The minutes are written – now what?
Proper handling of meeting records is key. Important considerations include reviewing for accuracy, making corrections, distribution, filing and storage.
In our years of running a professional minute-taking company working with more than 500 condominium boards across Ontario, we’ve noticed that the management of meeting minutes differs from board to board. Of course, taking minutes is not only good practice, it is mandatory as part of keeping an official minute book under the Condominium Act. But precisely what happens after the minutes are taken and how they are distributed are points of contention.
A central consideration when deciding who should take your meeting minutes is delivery time: often a designated board member, a property manager or a hired third party is enlisted. One benefit of hiring a professional minute taker is that the delivery time of the completed minutes should be clearly disclosed prior to engaging. A deadline should also be set if it is the board secretary who takes the minutes; it can depend on the protocol of the board, but receiving the completed document within one week of the meeting is a good guideline.
Prompt receipt of the minutes allows ample time for them to be reviewed before the next meeting, which improves the efficiency of meetings: instead of analyzing the previous minutes at length for the first part of each meeting, most of the legwork can and should be done via email, weeks in advance. It also reduces potential unnecessary discussion and debate during the meeting, which can be time-consuming and expensive.
Distribution, Part 1
Minutes should be submitted to the building manager and the board president, who should take a day or two to review them separately and then compare reviews with one another via email. Next, they should formulate one email to the rest of the board with their suggested amendments in the body of the email and attach a first draft of the minutes. The other directors should be asked to submit their opinions and their own proposed changes by a deadline – three to five days, for example.
Once the board has had the chance to respond, the manager should send the amendments on which there is consensus to the recording secretary or the minute-taking company to be entered into the working copy of the minutes. This sets the stage for efficient board meetings with the goal of getting the previous set of minutes approved and signed promptly. Disputed changes should not be made to the minutes; rather, the board should be notified in advance that those proposed amendments will be discussed at the next meeting.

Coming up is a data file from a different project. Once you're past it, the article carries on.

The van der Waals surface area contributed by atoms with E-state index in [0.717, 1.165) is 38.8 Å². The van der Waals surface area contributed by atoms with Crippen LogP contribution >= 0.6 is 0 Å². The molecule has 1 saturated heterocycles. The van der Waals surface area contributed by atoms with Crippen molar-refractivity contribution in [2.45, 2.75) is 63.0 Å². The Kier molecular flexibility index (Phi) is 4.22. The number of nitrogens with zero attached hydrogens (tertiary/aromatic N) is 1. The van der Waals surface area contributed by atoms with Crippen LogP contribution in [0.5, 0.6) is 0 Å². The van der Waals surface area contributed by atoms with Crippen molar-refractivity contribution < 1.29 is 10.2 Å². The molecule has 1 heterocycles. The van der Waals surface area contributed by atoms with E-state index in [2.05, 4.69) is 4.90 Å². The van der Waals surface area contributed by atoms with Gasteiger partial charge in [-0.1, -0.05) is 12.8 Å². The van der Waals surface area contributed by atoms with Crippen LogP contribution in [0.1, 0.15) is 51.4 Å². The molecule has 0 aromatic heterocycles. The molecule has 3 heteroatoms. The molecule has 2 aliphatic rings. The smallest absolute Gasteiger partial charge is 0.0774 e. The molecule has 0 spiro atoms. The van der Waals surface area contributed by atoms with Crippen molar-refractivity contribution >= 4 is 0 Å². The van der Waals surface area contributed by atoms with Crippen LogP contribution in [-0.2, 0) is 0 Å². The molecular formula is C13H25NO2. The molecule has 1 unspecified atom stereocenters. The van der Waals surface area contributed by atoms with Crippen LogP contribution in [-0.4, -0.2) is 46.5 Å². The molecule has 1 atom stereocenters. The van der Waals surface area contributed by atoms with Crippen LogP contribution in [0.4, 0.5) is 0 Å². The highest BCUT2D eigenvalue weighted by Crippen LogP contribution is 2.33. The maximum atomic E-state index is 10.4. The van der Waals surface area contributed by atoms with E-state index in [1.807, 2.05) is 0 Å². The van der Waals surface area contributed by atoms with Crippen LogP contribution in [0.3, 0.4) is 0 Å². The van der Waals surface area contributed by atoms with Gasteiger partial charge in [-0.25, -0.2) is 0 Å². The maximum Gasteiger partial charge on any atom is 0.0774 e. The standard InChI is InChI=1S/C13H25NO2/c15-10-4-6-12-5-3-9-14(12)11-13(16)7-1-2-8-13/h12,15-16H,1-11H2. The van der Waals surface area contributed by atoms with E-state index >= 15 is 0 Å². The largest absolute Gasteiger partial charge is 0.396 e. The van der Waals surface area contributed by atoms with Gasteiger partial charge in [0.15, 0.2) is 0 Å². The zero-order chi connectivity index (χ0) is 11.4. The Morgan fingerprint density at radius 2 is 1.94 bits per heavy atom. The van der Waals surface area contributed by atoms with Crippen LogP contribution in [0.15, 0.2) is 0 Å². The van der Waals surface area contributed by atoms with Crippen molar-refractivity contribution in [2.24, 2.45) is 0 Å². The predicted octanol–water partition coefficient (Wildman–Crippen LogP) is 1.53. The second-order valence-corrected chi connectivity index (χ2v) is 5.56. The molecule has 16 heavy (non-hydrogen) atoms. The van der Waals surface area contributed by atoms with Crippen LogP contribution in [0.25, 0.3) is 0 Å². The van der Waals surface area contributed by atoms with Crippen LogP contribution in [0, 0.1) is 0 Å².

Once the board agrees on all the amendments to be made to the previous minutes, they can be approved with a formal motion during the next meeting and signed.
Distribution, Part 2
Once minutes are approved, how they should be distributed and stored?
Minutes only need to be distributed to individual owners upon request, in which case it is important to ensure that only the open minutes are released — not the in-camera minutes. In-camera minutes pertain to actual or contemplated litigation, insurance investigations involving the corporation, and items related to corporation employees (not including contracts) and specific unit owners. These items do not need to be disclosed in the regular minutes and the board has the discretion to keep these subjects confidential.
How to Store Minutes
The best solution for filing and storing minutes is a cloud-based system that is available to both board members and managers, making the documents available to all relevant parties.
Condominium records (including minutes) are often misplaced or difficult to obtain because the turnover of board members, management companies and managers is quite common. At Minutes Solutions, we frequently get calls from boards saying, “Can you please send us the minutes for the last two years? We recently got a new manager and the old manager is not reachable.” Or simply, “Can you send these minutes — we can’t seem to find them.”
Keeping minutes and meeting documents on a centralized system allows 24/7 access to board members and managers and solves the issue of misplacing, losing, or not being able to access minutes. Some professional minute-taking companies offer a storage service that does exactly this. With a cloud-based system managed by a professional minute-taking company, boards can limit and regulate access in case anything were to happen with the manager or a rogue board member.
Although every board may have a unique way of distributing and managing their meeting records, following these steps will establish a straightforward protocol to ensure that they are abiding by legislation and providing prompt access to minutes and records.